Proof (?) that the Simon Necronomicon is Real

Warlock Asylum has asked me to respond to a post entitled “Proof that the Simon Necronomicon is Real”, in which he states:

“A book attributed to the Magus Osthanes was circulated in Greece aboutthe time of the Median Wars, which, from what we know of it, seems to have taught , as the supreme secret of the caste of Magi, invocation of the dead and infernal spirts. The Magian priests spread over the whole of Persia, and it is because they were regarded as enchanters and magicians that the word magic acquired its present meaning.”

Here we see a book of Arabic origin that delt with invoking the dead and infernal spirits that was later circulated among the Greeks. It is interesting to note what was contained in this book was a system of invoking the dead based on the Rites of the Magi, which were based on older rites found among the Chaldeans. This is a strikingly similiar description of what Loveceraft calls the Necronomicon… I am sure that Dan Harms would have us all believe that things of such nature are just a coincidence, in that there actually was a book embraced by the Greeks that was of Arab origin and dealt with invoking powerful spirits and those of the dead.

Coincidence?  We’ll see.

First, it’s quite a stretch to go from “proof the Simon Necronomicon is real” to “proof that a book like the Simon Necronomicon is recorded somewhere,” so the title of the post is misleading.

Second, though Warlock’s source – Howey’s The Cat in Magic and Myth – might be fine for cats, it also might not be the first source we should go to on Osthanes.  I turned to Daniel Ogden’s Magic, Witchcraft, and Ghosts in the Greek and Roman Worlds:  A Sourcebook, and worked outward from there.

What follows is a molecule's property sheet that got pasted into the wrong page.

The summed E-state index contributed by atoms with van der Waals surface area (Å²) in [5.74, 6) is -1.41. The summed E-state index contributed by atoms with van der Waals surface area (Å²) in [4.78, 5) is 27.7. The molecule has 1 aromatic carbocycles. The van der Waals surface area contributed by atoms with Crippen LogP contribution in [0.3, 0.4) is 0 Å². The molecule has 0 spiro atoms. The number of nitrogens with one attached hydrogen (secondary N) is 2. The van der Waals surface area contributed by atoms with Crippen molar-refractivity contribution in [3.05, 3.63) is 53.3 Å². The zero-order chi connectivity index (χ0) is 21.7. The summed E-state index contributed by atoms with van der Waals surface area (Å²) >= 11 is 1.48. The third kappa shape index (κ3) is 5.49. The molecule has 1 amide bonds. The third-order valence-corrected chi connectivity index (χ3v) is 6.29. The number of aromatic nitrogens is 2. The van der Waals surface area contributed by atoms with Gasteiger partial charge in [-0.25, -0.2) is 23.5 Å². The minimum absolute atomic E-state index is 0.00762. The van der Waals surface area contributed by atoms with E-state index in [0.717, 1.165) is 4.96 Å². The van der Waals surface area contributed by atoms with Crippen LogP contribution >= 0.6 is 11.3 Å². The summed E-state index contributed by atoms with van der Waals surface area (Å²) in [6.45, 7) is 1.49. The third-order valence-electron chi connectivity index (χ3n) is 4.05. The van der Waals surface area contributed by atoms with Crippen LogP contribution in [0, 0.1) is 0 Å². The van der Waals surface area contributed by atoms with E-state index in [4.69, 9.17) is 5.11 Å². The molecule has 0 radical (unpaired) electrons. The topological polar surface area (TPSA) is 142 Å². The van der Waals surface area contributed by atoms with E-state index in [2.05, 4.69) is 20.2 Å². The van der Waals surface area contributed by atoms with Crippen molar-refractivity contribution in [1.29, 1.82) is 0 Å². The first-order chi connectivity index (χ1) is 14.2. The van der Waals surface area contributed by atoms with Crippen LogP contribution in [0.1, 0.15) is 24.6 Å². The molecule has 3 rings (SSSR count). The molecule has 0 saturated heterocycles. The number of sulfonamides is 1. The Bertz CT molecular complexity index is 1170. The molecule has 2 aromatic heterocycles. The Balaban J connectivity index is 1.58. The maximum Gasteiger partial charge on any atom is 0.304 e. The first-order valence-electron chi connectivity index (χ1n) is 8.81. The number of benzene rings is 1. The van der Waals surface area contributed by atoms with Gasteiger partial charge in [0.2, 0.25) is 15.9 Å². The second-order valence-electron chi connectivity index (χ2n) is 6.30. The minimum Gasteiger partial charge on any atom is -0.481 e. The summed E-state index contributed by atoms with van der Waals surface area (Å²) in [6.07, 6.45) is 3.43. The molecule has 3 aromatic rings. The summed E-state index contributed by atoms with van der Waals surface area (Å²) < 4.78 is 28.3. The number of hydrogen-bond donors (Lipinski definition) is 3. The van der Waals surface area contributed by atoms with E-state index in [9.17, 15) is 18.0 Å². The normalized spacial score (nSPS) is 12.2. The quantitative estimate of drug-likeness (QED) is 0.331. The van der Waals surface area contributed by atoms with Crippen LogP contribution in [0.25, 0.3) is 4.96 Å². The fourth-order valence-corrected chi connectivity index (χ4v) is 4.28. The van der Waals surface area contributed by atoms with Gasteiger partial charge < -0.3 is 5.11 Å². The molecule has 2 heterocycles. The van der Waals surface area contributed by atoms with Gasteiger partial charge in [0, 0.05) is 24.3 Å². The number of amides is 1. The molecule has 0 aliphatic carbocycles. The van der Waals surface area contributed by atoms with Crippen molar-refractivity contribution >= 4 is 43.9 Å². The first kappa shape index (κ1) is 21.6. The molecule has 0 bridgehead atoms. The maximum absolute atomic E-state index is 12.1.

From those sources, it appears likely that Ostanes was a mythical figure.  Herodotus’ Histories, for instance, was written just after the wars, and it does not mention Ostanes.  (It does include a wealthy Persian named Otanes who uncovers a plot by two Magi to take the throne, so perhaps this was the origin of the myth.)  The longest mention I could find was written in Chapter 30 of Pliny’s Natural History, written four centuries later.  Quite a literature supposedly written by Ostanes had built up over the years, indicating that Ostanes might have occupied a position for the Greeks comparable to that of Solomon in the grimoire tradition.

Thus, I think it would fall upon Warlock to find a source from the period of the Persian Wars uncovering a wizard named Ostanes who traveled with the king of Persia.  I’ll await his response, but at this point, it doesn’t seem to be too certain that he – and thus, his book – existed.

Third,  Lovecraft himself refers repeatedly to a Pliny, thus providing a good chance that the Classically-steeped young man had read the description in Natural History of the book.

Fourth, we can’t really tie the book to Arabic.  Arabic has really never been the language of Persia – I’ll leave it to Warlock to figure that one out!

Published in: on July 25, 2009 at 3:44 pm  Comments (6)  

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6 CommentsLeave a comment

  1. I can’t believe you are still getting this question!

  2. Mister Harms recognises the validity of some of the points I have mentioned in the past. However, one regular reader of my blog page mention something along the same lines but from a GateWalkers perspective. Maybe Dan and I are beating a “dead” horse. Yet I think that if both parties realize that they are branches of a tradition then we can move on but I am not certain if Dan is ready for that sort of treaty.

  3. Dude, get over yourself. You are WAY past the Necronomicon, you are DEEPLY into Philip K. Dick territory. I don’t see Dan Harms making any treaty with madness any time soon.

  4. I guess your page is filled with those who like to insult. Those are the only references you could find Harms?

    Hope you had a good trip 🙂

  5. I actually do respect Warlock’s tradition, which mainly consists of using the Simon Necronomicon and selective readings from other sources as a guide for personal spiritual growth. I can only hope that Warlock learns to respect my tradition of pointing out that this doesn’t necessarily mean he’s in touch with the Wisdom of the Ancients.

  6. Did you read the Treaty:

    Be Well

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